I’ve had a chance to spend the past couple of weeks checking out the Planet Audio version of the head unit, model PCPA975W, and I’ve been pretty impressed with its performance and simplicity. While you won’t get features like a CD/DVD player or built-in navigation, many users find those features unnecessary when much of that content can be driven straight from their phones.
Back in the early days of wireless CarPlay, I was skeptical of its utility, considering the potential for running down the phone’s battery and the fact that the car is frequently a good place to plug in and get a bit of a recharge during the day. As I’ve been able to spend substantial time using the feature, however, I’ve come to love it. So many car trips are short commutes or errands, and having CarPlay automatically pop up on the dash without having to take my phone out of my pocket is just so convenient.
Between the short trip lengths and Apple’s improvements in power management for wireless CarPlay, pretty much any battery concerns I had about it have been a non-issue. If I’m taking a longer road trip, I’ll certainly plug my phone in, but that’s such a small fraction of my trips that it’s rarely something I end up doing.
I won’t really spend time going over the details of CarPlay itself here, as it’s a pretty standard experience that most are familiar with by now, and Apple has steadily improved the experience over the years with features like the Dashboard, revamped Apple Maps, better support for third-party apps, and EV routing.
The new systems from Boss Audio aren’t super flashy, but they certainly get the job done, at least as far as I’ve seen in my testing. User interfaces on both original and aftermarket infotainment systems have long lagged behind those of smartphones in their visual appeal and utility, but they’re starting to make some real headway on that front. You won’t mistake Boss’s interface for that of an iPhone, but it’s much better than some other ones I’ve used, including a previous Boss Audio system I tested just last year.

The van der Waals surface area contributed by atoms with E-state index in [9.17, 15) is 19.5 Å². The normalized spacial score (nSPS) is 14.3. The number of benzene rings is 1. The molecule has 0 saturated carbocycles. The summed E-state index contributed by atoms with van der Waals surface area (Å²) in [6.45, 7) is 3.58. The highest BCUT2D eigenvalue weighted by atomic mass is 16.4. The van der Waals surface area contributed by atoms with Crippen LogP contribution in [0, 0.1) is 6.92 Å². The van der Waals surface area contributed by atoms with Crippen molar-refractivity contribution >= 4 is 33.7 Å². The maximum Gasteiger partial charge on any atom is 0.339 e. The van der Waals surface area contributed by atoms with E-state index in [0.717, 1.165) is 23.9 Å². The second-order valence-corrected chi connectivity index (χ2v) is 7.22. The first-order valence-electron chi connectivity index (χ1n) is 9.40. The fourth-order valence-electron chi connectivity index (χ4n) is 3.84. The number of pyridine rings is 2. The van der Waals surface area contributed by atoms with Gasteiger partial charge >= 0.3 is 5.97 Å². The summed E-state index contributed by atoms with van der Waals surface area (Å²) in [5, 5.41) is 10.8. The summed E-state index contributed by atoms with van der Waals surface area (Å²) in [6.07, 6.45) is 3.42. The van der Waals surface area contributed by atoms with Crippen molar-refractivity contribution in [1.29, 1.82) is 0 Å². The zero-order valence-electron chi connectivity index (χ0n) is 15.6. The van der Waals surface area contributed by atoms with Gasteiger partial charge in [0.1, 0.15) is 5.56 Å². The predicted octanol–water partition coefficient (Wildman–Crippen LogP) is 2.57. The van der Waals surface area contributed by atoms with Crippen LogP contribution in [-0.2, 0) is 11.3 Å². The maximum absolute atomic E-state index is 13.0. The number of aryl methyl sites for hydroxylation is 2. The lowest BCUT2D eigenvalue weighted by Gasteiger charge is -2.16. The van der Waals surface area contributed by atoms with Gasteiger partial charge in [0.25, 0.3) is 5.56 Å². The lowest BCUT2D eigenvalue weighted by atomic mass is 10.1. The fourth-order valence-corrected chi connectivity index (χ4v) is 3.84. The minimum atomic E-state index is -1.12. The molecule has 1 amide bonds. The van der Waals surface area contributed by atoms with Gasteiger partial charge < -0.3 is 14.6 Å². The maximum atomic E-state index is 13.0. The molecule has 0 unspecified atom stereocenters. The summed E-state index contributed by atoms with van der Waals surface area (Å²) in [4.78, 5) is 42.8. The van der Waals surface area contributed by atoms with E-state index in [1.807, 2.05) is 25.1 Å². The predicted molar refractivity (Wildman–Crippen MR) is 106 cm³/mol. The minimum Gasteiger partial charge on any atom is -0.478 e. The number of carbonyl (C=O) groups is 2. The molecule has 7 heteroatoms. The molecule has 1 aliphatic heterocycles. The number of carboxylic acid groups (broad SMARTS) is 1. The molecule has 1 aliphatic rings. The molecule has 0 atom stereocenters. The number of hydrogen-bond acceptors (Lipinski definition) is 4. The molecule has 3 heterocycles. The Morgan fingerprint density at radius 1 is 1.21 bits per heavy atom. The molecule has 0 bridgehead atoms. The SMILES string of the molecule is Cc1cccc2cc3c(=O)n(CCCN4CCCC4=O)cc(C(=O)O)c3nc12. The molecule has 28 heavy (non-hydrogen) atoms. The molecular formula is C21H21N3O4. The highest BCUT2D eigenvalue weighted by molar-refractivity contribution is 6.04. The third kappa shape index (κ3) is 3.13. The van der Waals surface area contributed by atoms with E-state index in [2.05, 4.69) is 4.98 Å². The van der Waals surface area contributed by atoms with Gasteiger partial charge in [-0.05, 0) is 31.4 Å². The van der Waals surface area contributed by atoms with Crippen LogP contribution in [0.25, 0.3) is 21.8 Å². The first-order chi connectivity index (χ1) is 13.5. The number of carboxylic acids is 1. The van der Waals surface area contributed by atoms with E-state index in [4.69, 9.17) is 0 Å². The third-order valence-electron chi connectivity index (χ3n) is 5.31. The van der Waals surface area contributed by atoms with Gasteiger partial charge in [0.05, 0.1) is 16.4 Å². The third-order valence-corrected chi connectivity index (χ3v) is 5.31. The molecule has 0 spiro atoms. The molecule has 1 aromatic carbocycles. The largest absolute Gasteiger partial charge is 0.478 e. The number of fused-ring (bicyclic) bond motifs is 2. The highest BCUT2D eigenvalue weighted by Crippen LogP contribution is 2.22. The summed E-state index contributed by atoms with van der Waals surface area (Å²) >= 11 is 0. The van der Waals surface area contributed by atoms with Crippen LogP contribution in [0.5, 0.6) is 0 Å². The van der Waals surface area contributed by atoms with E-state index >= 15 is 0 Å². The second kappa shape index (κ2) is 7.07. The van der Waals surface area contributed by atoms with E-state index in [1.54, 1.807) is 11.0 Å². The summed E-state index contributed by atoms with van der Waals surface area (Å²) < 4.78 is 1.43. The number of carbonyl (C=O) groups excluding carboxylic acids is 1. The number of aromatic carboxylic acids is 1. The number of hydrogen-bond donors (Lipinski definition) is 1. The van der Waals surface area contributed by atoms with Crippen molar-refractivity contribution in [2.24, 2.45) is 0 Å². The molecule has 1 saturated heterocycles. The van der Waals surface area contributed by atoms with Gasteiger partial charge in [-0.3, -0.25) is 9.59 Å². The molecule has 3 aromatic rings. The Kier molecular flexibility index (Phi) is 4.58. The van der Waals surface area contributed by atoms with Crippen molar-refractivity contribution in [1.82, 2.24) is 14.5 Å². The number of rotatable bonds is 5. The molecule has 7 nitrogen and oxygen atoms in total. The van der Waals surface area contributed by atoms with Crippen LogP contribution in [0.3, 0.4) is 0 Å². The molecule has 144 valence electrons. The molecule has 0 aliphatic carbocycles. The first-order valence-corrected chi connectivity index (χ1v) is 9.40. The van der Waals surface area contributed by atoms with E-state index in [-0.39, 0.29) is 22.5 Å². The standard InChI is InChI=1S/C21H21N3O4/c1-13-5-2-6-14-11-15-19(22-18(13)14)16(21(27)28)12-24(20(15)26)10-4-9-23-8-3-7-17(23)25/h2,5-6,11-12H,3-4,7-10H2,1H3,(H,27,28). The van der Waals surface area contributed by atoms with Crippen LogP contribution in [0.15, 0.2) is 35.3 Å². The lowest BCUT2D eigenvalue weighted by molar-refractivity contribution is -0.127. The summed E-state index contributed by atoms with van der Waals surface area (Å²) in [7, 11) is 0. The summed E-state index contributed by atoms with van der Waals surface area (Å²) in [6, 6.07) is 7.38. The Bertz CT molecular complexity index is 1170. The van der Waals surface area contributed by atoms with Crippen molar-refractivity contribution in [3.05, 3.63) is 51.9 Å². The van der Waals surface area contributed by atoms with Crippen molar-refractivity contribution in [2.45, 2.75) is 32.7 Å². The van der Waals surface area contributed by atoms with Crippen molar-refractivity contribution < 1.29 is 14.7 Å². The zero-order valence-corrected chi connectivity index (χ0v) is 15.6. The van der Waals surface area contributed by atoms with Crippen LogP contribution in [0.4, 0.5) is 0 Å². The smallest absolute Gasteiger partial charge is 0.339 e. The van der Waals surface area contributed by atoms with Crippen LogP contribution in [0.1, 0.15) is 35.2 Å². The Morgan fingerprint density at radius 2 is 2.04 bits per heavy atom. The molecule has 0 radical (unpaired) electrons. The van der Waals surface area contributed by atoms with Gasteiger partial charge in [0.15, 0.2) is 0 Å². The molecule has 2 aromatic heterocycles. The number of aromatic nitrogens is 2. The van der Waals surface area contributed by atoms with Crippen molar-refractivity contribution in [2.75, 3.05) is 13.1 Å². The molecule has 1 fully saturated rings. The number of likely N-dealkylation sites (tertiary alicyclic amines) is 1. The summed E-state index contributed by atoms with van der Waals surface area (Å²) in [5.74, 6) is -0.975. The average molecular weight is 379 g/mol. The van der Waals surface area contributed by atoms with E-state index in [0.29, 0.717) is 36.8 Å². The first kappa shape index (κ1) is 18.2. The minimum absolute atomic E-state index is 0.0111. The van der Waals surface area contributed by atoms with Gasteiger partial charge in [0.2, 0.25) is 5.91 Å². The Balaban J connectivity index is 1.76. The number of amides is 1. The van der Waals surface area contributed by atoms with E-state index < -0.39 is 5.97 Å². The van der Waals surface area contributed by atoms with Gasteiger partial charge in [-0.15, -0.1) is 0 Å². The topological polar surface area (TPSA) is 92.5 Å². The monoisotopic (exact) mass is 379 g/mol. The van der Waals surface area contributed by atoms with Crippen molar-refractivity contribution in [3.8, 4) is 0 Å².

There’s a solid range of connectivity options and supported sources, including terrestrial radio, Bluetooth streaming, USB media, and an AUX input for older iPods and other devices. An external microphone can be routed to a convenient spot like the headliner at the edge of the windshield for optimal performance. SiriusXM is not supported.
The 6.75-inch capacitive display with a resolution of 480×800 takes up the vast majority of the unit’s face, and the display is bright and responsive to touch. There’s some Planet Audio and model number branding along the bottom of the face, and then a strip of touch controls along the left side. The touch-sensitive buttons support multicolor illumination configured through the head unit’s settings, and they offer quick access to a number of functions with a dedicated power/home button to help with navigating the system, a microphone button for activating Siri, up and down volume buttons, and a mute button.